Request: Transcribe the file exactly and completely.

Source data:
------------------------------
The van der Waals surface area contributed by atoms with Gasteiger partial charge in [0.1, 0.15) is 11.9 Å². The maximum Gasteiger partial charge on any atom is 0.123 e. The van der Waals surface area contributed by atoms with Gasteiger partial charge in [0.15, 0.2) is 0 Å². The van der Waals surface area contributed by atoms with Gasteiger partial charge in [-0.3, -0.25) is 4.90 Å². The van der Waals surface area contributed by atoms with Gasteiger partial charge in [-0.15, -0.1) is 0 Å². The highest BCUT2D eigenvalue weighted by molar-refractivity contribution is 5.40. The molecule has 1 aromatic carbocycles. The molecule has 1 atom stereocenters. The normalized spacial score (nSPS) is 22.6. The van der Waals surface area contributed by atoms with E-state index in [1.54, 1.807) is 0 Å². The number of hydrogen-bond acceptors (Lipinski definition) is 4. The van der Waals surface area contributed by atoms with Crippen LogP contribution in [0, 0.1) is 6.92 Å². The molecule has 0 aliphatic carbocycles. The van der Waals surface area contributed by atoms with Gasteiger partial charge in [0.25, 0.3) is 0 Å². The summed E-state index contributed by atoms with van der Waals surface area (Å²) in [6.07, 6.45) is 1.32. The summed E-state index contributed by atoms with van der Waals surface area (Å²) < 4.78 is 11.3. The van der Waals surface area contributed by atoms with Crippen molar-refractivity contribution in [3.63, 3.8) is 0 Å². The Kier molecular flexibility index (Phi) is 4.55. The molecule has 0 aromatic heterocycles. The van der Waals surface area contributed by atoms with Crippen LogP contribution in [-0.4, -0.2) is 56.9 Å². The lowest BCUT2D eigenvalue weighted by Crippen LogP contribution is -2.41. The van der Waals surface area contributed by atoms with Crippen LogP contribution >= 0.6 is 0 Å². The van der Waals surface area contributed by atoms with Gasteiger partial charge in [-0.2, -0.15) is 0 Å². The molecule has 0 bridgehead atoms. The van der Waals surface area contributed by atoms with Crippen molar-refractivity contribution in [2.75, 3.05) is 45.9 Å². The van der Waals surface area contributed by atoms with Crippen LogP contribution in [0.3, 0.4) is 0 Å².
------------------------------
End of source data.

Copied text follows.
The van der Waals surface area contributed by atoms with Gasteiger partial charge in [0.1, 0.15) is 11.9 Å². The maximum Gasteiger partial charge on any atom is 0.123 e. The van der Waals surface area contributed by atoms with Gasteiger partial charge in [0.15, 0.2) is 0 Å². The van der Waals surface area contributed by atoms with Gasteiger partial charge in [-0.3, -0.25) is 4.90 Å². The van der Waals surface area contributed by atoms with Gasteiger partial charge in [-0.15, -0.1) is 0 Å². The highest BCUT2D eigenvalue weighted by molar-refractivity contribution is 5.40. The molecule has 1 aromatic carbocycles. The molecule has 1 atom stereocenters. The normalized spacial score (nSPS) is 22.6. The van der Waals surface area contributed by atoms with E-state index in [1.54, 1.807) is 0 Å². The number of hydrogen-bond acceptors (Lipinski definition) is 4. The van der Waals surface area contributed by atoms with Crippen LogP contribution in [0, 0.1) is 6.92 Å². The molecule has 0 aliphatic carbocycles. The van der Waals surface area contributed by atoms with Gasteiger partial charge in [0.25, 0.3) is 0 Å². The summed E-state index contributed by atoms with van der Waals surface area (Å²) in [6.07, 6.45) is 1.32. The summed E-state index contributed by atoms with van der Waals surface area (Å²) < 4.78 is 11.3. The van der Waals surface area contributed by atoms with Crippen molar-refractivity contribution in [3.63, 3.8) is 0 Å². The Kier molecular flexibility index (Phi) is 4.55. The molecule has 0 aromatic heterocycles. The van der Waals surface area contributed by atoms with Crippen LogP contribution in [-0.4, -0.2) is 56.9 Å². The lowest BCUT2D eigenvalue weighted by Crippen LogP contribution is -2.41. The van der Waals surface area contributed by atoms with Crippen LogP contribution >= 0.6 is 0 Å². The van der Waals surface area contributed by atoms with Gasteiger partial charge in [-0.2, -0.15) is 0 Å². The molecule has 0 bridgehead atoms. The van der Waals surface area contributed by atoms with Crippen molar-refractivity contribution in [2.75, 3.05) is 45.9 Å². The van der Waals surface area contributed by atoms with Crippen LogP contribution in [0.3, 0.4) is 0 Å².